• Brad Linch

The 6 Most Helpful Backup Alarms

In a perfect world backups would have a 100% success rate and backup speeds would always be over 1 GB/s. Unfortunately, IT infrastructure is ever-changing and there are a number of variables that can cause a backup to either fail or not achieve expected performance. That is why it is important to have alarms that notify you or even take automatic action as changes in the environment inevitably effect backups. There are over 200 alarms in Veeam ONE but below are my six favorites that every customer should use.

1. Automatically Remove VM Snapshots Based on Age

Veeam monitoring goes beyond typical capacity planning and protected machine alarms. In order to successfully troubleshoot an issue, it is crucial to understand the network, storage and infrastructure components. For example, a common reason for slower performance on backups is because the source storage on VMware datastore is busy or is running out of space. Veeam understands this and digs into the virtual infrastructure itself. You certainly can set an alarm about datastore utilization, but you also can set an alarm that automatically deletes VM snapshots that are older than "x" days.

Removing snapshots that are old is a great way to save space on the underlying storage for the VMs. While creating this alarm you can define if you would simply like to be notified of snapshots older than "x" days, or you can instruct Veeam to actually delete them.

In addition, any image based backup software occassionally might forget to delete the snapshot used for backup. Not everyone or everything is perfect. You can set a simliar alarm that deletes orphaned snapshots automatically.

2. Power on VMs Automatically

At first glance, you might think, "Brad, I don't want to power on any VM that's powered off." And I would completely agree with you. What is great about this alarm is you can assign it to a specific part of your virtual infrastructure rather than the entire vCenter or even cluster. You can define a specific subset by tag to identify mission critical VMs that should never be turned off, and if they are this rule will automatically turn them back on.

3. Backup VMs that Missed RPO Window

An alarm that checks that all VMs have been backed up within the defined RPO is great, but an alarm that will automatically backup any VM that's fallen out of its RPO is even better! Veeam ONE offers the capability to define your RPO for either your whole virtual infrastrucutre, or you can assign this alarm to a subset of VMs like we did in the previous alarm.

Veeam ONE will go out and look for any VMs defined that have not been backed up in the last 24 hours and trigger a backup. You can assign this alarm to a whole vCenter, cluster or to a tag that is for mission critical workloads.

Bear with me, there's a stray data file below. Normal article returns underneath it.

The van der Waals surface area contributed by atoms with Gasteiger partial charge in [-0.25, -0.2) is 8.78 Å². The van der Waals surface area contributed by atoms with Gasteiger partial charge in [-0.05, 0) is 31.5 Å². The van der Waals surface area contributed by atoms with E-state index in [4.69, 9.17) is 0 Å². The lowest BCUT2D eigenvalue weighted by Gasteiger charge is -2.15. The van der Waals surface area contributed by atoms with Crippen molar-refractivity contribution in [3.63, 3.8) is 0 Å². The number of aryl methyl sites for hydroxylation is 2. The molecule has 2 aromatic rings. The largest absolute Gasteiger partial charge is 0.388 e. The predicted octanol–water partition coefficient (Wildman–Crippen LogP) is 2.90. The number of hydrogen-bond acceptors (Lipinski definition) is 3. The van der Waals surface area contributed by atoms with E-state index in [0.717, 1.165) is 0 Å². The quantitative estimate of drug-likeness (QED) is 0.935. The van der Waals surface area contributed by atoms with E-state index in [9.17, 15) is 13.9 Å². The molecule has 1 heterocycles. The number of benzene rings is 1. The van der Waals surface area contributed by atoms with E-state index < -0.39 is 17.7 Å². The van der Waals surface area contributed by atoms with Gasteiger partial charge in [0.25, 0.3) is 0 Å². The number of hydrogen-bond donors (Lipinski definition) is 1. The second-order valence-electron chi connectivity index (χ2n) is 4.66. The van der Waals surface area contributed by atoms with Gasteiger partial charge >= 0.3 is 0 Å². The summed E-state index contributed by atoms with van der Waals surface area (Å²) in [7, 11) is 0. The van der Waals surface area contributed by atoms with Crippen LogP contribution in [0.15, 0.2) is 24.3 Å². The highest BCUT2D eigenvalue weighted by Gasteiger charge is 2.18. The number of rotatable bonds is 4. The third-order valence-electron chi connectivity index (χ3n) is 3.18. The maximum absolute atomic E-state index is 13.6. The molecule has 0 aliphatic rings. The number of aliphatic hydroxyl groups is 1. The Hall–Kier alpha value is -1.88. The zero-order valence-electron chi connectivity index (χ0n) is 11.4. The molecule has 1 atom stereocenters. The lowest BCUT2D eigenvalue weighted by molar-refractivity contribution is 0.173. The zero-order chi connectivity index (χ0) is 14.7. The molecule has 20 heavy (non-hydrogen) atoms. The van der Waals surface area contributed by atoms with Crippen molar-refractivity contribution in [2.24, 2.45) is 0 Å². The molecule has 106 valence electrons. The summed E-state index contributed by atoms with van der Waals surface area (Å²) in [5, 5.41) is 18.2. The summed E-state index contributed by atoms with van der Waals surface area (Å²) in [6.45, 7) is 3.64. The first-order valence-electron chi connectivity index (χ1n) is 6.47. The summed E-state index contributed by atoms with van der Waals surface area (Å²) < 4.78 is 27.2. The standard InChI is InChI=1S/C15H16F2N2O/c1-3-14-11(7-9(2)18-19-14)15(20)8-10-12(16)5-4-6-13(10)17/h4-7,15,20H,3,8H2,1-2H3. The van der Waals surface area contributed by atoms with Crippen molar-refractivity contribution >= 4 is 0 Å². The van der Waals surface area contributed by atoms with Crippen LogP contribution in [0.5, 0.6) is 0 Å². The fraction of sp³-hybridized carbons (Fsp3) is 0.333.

4. Compare Backup File Size Growth for Possible Ransomware Activity

It wouldn't be a backup monitoring blog without mentioning ransomware. It is important to keep your infrastructure hardened as attackers know to target backup servers in an enterprise environment. At the bare minimum, I suggest enabling two-factor authentication on the Veeam server and Veeam repositories. In a scenario where the attacker has already penetrated the network and started encrypting files, monitoring backup file size growth can be a great way to look for ransomware. Encryption will cause significantly larger backup files as there are more block changes and less dedupe and compression.

The above example looks for backup files that have grown by 150% or more. It is analyzing the last three backup file sizes for comparison, and it is doing this for all the jobs. If extreme backup file size growth is discovered an email will be sent out. You could also enable a script to run that would spin up the backup in an isolated environment to search for encrypted files.

5. Scan for Possible Ransomware Activity.

Another helpful capability to detect ransomware, is an alarm that looks for high CPU usage and high write rates on the underlying datastores.

High CPU usage is a great indicator that files on the VM are being encrypted since encryption is a CPU intensive task. It might be common in your environment to have VMs with high CPU usage though, so you can suppress the alarm during snapshot deletion or creation activities.

6. SQL Permissions or Volume Shadow Copy Issues

One of the most common reasons for SQL backup failures are because the permissions have changed. With Veeam ONE you and the SQL DBAs can be notified if SQL backups are failing due to a permissions issue.

Another common reason for SQL backups failing is because VSS (Volume Shadow Copy) which is used to quiesce the database during backup operations is not running. You can create an alarm that notifies you and the SQL DBAs if the SQL Writer service for VSS has stopped.

It is crucial to have a backup monitoring tool that goes beyond just the backup components. Often times slow performance or failed backup jobs can be a sign of a network, application, storage or permissions issue just to name a few. Without a tool that can dig deeper into the root of the issue, the problem is likely to reoccur. I see many customers choose to purchase Veeam without Veeam ONE just to change their mind within a few months.

#dataprotection #monitoring #ransomware #linchtips #Veeam #VeeamONE

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